South Africa needs to make sure its foreign policy is in line with the world, according to the ANC's draft policy discussion document on international relations.
"The ANC does not believe South Africa can live in isolation... [the] outside world has an impact on South Africa," the party's international relations sub-committee member Lindiwe Zulu told reporters in Johannesburg on Tuesday.
"What can we do to make sure [South African] international relations has a positive impact on the world?"
The African National Congress was discussing its policy discussion documents with the media.
Zulu said an important issue covered in the policy discussion document was a balance of forces.
"There is a scramble for African resources. We need to ensure the resources are a benefit to African people," she said.
According to the document, Africa was increasingly mortgaging its economic future prospects to meet and feed the high consumption patterns in Asia and the West.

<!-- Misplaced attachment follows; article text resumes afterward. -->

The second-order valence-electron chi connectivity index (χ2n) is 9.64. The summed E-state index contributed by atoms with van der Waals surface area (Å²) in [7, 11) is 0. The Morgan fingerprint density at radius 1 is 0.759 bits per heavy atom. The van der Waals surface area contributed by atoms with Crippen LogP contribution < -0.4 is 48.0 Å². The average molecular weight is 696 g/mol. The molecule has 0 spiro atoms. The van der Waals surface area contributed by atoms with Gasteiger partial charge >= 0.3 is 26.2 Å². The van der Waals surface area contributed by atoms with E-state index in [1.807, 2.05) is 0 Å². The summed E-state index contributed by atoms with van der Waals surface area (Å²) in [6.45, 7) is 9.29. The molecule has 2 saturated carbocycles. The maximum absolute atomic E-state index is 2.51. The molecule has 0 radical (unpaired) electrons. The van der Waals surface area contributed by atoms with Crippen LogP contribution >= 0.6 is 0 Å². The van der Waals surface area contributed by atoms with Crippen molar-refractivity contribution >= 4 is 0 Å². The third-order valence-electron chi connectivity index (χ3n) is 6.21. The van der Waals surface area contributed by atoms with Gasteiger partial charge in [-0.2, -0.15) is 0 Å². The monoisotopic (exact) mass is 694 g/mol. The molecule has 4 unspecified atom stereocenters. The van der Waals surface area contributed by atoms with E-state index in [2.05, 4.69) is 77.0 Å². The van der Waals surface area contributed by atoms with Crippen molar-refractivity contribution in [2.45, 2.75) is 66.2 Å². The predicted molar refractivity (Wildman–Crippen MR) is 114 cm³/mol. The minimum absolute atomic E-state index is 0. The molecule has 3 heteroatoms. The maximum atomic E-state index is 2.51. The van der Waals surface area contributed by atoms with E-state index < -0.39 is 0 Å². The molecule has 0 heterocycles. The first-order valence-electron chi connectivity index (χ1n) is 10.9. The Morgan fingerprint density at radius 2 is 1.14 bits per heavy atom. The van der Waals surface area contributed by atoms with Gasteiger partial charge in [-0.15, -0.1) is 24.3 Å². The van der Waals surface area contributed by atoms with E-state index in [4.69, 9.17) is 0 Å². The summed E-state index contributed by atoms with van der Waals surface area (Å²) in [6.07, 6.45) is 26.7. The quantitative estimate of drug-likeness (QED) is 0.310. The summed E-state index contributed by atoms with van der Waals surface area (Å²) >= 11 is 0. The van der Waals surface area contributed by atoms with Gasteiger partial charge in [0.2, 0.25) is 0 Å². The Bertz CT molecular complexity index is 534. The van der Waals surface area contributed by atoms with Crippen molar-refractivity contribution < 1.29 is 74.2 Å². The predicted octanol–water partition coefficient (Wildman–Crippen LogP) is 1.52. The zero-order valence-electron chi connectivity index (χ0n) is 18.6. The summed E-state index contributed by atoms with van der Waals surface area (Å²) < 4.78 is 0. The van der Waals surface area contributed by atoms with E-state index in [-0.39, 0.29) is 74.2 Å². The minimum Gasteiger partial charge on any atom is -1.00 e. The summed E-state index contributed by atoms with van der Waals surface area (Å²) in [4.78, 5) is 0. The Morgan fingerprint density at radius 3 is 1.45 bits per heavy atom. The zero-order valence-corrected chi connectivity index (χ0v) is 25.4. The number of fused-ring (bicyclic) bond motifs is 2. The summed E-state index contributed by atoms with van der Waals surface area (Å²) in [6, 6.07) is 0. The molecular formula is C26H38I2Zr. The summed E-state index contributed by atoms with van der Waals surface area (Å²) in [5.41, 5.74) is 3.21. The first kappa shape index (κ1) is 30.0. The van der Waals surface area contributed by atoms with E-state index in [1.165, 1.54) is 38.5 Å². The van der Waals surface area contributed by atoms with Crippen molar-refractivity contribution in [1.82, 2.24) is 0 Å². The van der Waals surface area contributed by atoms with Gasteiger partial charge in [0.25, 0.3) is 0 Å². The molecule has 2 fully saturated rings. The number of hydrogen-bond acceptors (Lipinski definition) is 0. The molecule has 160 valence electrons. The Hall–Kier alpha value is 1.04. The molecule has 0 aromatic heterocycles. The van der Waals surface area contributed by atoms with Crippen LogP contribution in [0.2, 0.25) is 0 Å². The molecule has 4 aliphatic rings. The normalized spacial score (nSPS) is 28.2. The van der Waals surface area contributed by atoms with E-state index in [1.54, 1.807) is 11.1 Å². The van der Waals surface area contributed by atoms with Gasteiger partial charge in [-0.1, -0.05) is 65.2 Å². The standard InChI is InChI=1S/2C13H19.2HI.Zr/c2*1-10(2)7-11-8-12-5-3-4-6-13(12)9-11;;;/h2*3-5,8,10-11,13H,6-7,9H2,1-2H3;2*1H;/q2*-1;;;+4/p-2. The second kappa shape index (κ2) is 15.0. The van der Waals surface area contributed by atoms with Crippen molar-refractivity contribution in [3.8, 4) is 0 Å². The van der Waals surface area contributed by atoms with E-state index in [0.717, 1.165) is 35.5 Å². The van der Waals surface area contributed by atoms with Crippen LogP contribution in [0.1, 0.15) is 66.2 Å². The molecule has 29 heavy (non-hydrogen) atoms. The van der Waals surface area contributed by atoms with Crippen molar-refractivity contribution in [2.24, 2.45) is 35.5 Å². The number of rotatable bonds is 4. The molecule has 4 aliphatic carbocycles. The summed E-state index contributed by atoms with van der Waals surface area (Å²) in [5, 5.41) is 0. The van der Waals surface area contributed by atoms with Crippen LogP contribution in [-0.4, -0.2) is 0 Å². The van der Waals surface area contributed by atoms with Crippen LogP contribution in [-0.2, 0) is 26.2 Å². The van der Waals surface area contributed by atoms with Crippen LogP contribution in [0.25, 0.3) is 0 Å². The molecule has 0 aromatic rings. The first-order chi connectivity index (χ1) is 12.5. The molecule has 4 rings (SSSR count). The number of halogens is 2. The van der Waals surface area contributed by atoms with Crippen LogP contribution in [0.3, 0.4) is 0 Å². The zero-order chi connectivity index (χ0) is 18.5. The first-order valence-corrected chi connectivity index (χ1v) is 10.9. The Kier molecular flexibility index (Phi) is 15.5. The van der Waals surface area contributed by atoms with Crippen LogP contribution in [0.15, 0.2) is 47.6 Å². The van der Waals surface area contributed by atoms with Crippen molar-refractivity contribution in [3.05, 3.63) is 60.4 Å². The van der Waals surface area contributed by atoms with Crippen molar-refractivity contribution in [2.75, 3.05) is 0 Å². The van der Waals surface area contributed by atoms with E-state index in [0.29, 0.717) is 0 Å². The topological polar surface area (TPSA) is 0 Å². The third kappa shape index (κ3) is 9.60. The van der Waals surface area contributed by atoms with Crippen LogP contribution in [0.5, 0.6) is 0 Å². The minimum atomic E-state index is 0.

"Africa's mineral and marine resources, oil and agricultural land are particularly targeted in these neo-imperialist economic relations," the ANC said.
Zulu said there had to be a strengthening of institutions and leadership within Africa.
"We need to be realistic about our own needs.... The African Renaissance is alive."
There needed to be continental and international solidarity.
"It is important for the ANC to support such people," she said.
The ANC acknowledged South Africa was not an island, and that it coexisted with troubled countries such as Libya, Zimbabwe, Swaziland, the Ivory Coast, Somalia, and Madagascar.
"We can't prosper when countries around it are collapsing," said Zulu.
The ANC also talked about re-energising Africa. Economic diplomacy was also an important issue. There was a need to build connections between international relations and domestic interests.
"It's one thing to be talking politics... at the end of the day people need jobs and food on the table," said Zulu. "We need to attract investment into South Africa."
Zulu said the ANC discussion document called for the transformation of international institutions such as the G20 and the United Nations.